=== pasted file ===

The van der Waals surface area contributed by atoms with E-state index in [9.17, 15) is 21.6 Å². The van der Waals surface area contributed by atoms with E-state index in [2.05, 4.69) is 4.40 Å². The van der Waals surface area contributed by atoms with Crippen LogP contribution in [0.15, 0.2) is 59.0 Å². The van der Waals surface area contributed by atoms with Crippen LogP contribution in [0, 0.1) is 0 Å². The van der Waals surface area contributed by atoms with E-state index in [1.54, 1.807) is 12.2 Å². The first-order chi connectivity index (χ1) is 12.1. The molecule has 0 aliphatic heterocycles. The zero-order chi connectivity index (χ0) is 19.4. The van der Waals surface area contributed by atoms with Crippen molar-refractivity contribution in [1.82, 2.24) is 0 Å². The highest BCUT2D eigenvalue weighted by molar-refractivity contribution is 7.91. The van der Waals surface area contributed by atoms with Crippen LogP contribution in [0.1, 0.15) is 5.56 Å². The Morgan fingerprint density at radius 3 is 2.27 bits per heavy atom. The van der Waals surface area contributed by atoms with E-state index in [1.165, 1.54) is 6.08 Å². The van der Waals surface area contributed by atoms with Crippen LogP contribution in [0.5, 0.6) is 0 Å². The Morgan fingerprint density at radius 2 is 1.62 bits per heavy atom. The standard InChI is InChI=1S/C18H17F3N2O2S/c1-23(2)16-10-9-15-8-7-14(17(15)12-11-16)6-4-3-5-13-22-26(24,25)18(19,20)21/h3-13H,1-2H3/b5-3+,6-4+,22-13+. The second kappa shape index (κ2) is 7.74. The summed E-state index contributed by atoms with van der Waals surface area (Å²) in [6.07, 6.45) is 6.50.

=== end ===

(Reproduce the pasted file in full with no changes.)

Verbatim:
The van der Waals surface area contributed by atoms with E-state index in [9.17, 15) is 21.6 Å². The van der Waals surface area contributed by atoms with E-state index in [2.05, 4.69) is 4.40 Å². The van der Waals surface area contributed by atoms with Crippen LogP contribution in [0.15, 0.2) is 59.0 Å². The van der Waals surface area contributed by atoms with Crippen LogP contribution in [0, 0.1) is 0 Å². The van der Waals surface area contributed by atoms with E-state index in [1.54, 1.807) is 12.2 Å². The first-order chi connectivity index (χ1) is 12.1. The molecule has 0 aliphatic heterocycles. The zero-order chi connectivity index (χ0) is 19.4. The van der Waals surface area contributed by atoms with Crippen molar-refractivity contribution in [1.82, 2.24) is 0 Å². The highest BCUT2D eigenvalue weighted by molar-refractivity contribution is 7.91. The van der Waals surface area contributed by atoms with Crippen LogP contribution in [0.1, 0.15) is 5.56 Å². The Morgan fingerprint density at radius 3 is 2.27 bits per heavy atom. The van der Waals surface area contributed by atoms with E-state index in [1.165, 1.54) is 6.08 Å². The van der Waals surface area contributed by atoms with Crippen LogP contribution in [0.5, 0.6) is 0 Å². The Morgan fingerprint density at radius 2 is 1.62 bits per heavy atom. The standard InChI is InChI=1S/C18H17F3N2O2S/c1-23(2)16-10-9-15-8-7-14(17(15)12-11-16)6-4-3-5-13-22-26(24,25)18(19,20)21/h3-13H,1-2H3/b5-3+,6-4+,22-13+. The second kappa shape index (κ2) is 7.74. The summed E-state index contributed by atoms with van der Waals surface area (Å²) in [6.07, 6.45) is 6.50.